Buy and Sell

Buy from an AMM

Savers can buy and sell SWEEP from an AMM on each participating blockchain.

Savers can buy SWEEP with fiat-redeemable stablecoins such as USDC, USDT, and BUSD. Borrowers can use the stablecoins in DeFi, or exchange the fiat-redeemable coins for USD that is wired to an investment account.

Sweep protocol will often use a Balancer stable pool as a local AMM. The Balancer AMM can provide a stable/swap that is centered on the Sweep target price - exactly what the protocol needs.

AMM transactions are convenient for small buyers. They are convenient for software, protocols, and wallets that are managing their cash with "smart sweep" actions. We believe that these software-managed systems are likely to be the primary consumers of a DeFi instrument like SWEEP.

Buy from the Marketmaker

You will see a "Buy at <price>" button in the app, if the AMM price is near or above target. You can use this feature to buy any amount of SWEEP at a fixed price that is just above the target price. The Marketmaker asset will mint and sell SWEEP, and deposit the USDx that it gets into the local AMM.

This grows the SWEEP supply. In a normal growth phase, users will buy from the Marketmaker. Then, borrowers will supply SWEEP to buy and invest the resulting USDx.

Risks and Challenges

SWEEP may sell at a discount

The Sweep system may experience days when everyone wants their money back and sells SWEEP. In this case, the SWEEP coin may sell at a discount, forcing losses on people who must sell immediately. We view this as an important shock absorber.

The protocol goal is to minimize any discount. SWEEP buyers should be able to see when they will get their money back through redemption of investments. In the first version of SWEEP, all of the investments should be redeemable within 7-10 days. This will support demand for SWEEP. If an arbitrageur can buy SWEEP for 0.9965*target price, and it repegs to the target price in one week, the arb will make a 20% annualized return.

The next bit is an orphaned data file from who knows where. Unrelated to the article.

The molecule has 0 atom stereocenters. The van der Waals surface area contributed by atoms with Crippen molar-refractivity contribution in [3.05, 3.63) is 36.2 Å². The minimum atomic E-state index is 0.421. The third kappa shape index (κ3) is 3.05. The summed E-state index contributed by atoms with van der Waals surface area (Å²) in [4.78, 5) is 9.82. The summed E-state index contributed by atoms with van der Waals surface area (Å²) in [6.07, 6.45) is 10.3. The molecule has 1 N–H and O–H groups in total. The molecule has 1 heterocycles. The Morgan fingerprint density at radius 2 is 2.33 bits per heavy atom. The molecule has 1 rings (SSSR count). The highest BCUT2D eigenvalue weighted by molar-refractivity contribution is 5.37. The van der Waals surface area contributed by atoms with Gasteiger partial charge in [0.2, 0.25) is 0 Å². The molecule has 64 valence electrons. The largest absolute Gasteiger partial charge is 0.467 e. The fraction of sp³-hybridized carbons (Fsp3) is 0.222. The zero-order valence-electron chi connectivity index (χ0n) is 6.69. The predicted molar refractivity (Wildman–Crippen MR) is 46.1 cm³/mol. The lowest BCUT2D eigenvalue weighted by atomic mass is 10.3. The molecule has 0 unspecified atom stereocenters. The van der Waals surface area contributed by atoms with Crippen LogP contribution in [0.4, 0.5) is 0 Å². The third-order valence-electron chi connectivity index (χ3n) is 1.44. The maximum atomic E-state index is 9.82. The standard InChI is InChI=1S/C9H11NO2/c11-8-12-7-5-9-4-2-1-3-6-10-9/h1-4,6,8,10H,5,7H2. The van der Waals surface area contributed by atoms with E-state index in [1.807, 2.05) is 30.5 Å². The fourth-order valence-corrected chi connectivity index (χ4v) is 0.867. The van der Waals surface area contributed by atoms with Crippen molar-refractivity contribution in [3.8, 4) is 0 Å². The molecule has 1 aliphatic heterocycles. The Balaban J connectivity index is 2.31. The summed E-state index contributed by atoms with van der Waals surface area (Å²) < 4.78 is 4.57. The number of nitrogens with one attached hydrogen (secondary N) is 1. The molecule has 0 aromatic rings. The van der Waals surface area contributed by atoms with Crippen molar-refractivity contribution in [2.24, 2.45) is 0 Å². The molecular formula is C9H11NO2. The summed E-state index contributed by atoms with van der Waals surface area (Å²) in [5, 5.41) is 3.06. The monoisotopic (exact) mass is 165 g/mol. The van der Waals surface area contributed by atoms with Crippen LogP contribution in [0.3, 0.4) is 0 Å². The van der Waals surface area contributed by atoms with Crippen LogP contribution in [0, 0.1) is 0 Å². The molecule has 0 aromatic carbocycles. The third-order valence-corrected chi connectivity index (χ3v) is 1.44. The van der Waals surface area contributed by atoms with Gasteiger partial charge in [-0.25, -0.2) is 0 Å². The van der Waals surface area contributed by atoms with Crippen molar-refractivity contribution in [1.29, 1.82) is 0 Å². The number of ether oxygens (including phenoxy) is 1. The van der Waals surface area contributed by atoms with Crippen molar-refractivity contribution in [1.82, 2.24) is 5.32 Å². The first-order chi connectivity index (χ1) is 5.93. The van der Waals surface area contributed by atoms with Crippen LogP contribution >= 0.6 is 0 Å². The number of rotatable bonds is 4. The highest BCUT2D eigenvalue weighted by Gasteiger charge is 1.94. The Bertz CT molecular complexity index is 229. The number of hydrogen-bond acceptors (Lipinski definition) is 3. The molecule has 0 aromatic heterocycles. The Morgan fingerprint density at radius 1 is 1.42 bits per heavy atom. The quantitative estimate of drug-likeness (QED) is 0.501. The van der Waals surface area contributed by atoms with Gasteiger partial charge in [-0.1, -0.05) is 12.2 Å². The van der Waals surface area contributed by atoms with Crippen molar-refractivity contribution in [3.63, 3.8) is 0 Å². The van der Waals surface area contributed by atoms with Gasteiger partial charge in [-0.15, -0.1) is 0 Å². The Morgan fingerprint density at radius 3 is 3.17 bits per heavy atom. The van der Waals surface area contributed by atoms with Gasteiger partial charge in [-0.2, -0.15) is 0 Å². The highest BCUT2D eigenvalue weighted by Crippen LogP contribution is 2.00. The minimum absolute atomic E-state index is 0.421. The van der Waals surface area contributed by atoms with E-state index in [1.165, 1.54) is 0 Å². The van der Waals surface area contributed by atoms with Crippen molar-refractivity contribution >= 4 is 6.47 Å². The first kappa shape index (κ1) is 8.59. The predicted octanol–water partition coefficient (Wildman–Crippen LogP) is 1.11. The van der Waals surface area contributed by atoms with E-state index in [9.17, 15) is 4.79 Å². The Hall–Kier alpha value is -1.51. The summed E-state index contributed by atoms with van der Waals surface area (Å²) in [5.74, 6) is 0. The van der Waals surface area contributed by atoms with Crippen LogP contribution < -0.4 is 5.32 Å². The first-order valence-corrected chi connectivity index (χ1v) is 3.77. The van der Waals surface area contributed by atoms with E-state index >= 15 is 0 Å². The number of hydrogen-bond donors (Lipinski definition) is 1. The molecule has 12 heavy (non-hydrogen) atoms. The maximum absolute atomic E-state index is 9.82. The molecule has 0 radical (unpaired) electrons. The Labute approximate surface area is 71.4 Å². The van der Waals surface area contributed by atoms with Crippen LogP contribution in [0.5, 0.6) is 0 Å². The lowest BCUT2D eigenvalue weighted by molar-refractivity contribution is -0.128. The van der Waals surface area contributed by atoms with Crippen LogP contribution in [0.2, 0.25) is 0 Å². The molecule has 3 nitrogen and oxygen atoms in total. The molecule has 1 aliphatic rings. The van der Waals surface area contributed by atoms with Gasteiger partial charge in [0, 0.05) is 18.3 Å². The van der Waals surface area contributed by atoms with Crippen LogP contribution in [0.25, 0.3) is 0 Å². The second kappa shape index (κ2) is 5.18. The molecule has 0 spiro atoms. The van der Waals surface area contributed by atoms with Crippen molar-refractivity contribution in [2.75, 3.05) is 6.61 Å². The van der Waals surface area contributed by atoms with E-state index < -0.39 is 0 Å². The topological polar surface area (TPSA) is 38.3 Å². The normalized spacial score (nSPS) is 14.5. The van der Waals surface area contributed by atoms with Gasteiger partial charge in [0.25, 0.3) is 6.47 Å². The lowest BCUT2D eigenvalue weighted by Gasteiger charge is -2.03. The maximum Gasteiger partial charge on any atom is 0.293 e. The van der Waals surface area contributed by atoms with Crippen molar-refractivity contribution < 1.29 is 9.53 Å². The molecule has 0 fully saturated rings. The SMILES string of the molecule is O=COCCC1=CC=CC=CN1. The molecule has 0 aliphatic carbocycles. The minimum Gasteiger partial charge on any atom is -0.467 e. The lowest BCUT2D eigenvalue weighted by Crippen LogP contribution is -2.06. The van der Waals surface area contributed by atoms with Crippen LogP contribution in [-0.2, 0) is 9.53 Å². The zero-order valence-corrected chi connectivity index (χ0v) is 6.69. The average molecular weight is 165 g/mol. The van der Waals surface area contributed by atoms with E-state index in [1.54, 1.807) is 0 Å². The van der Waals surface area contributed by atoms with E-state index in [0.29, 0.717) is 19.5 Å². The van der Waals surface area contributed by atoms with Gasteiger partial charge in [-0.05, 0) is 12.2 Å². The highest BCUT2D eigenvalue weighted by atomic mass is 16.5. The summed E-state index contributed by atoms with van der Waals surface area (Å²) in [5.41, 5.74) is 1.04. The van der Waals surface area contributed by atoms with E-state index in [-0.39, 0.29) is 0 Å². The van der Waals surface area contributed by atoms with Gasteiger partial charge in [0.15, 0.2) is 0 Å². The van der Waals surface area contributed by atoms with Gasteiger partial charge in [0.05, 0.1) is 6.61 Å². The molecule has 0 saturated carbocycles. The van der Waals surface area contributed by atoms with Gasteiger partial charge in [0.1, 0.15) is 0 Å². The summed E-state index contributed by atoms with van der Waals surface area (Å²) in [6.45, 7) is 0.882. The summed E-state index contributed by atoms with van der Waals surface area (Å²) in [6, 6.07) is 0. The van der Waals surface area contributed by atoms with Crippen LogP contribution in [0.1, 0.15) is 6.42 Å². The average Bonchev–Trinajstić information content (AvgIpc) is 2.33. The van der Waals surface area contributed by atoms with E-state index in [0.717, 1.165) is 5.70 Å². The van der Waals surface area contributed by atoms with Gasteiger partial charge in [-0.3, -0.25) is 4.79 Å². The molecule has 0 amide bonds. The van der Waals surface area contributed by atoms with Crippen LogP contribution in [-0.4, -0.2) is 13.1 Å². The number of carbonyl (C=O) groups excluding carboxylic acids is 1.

SWEEP may sell at a premium

SWEEP can sell at a premium if a lot of savers want to move money into SWEEP at the same time. This can happen in a liquidity crisis if savers buy SWEEP because they view it as a low risk, safe haven asset. It can also happen if bankers decide to de-leverage and repay their SWEEP. As SWEEP returns to the target price, it will effectively pay a negative interest rate. The high price and negative interest rate may incentivize bankers to mint SWEEP.

Borrower-managed transactions

Borrowers may need large transactions to sell newly borrowed SWEEP, or buy back and repay SWEEP. Stabilizers give Borrowers functions for trading SWEEP and USDC at the current target price. This allows Borrowers to reduce transaction costs by buying or selling the resulting SWEEP in the market of their choice, at the time of their choice.

AMM costs

AMM transactions become expensive for larger transactions. Some of the costs include:

Cash drag: Sweep protocol has an incentive to maximize the amount of interest-earning assets, and to minimize the amount of USDx that is held inside the system. The USDx in an AMM is not invested in interest earning assets. The protocol has an incentive to minimize the amount of USDx in AMMs.

Slippage: With the resulting small liquidity pool, large transactions need to pay a change in price or "slippage".

MEV: Block builders will amplify the slippage to harvest MEV

LP losses: LPs make transaction fees. However, they are also forced to take the losing side of directional trades. This is not a significant cost for a stable/stable swap like SWEEP/USDC. This swap will normally make a profit for LPs through transaction fees. However, LPs run the risk of losses from a stablecoin depeg, which is a perceived risk for some stablecoins.

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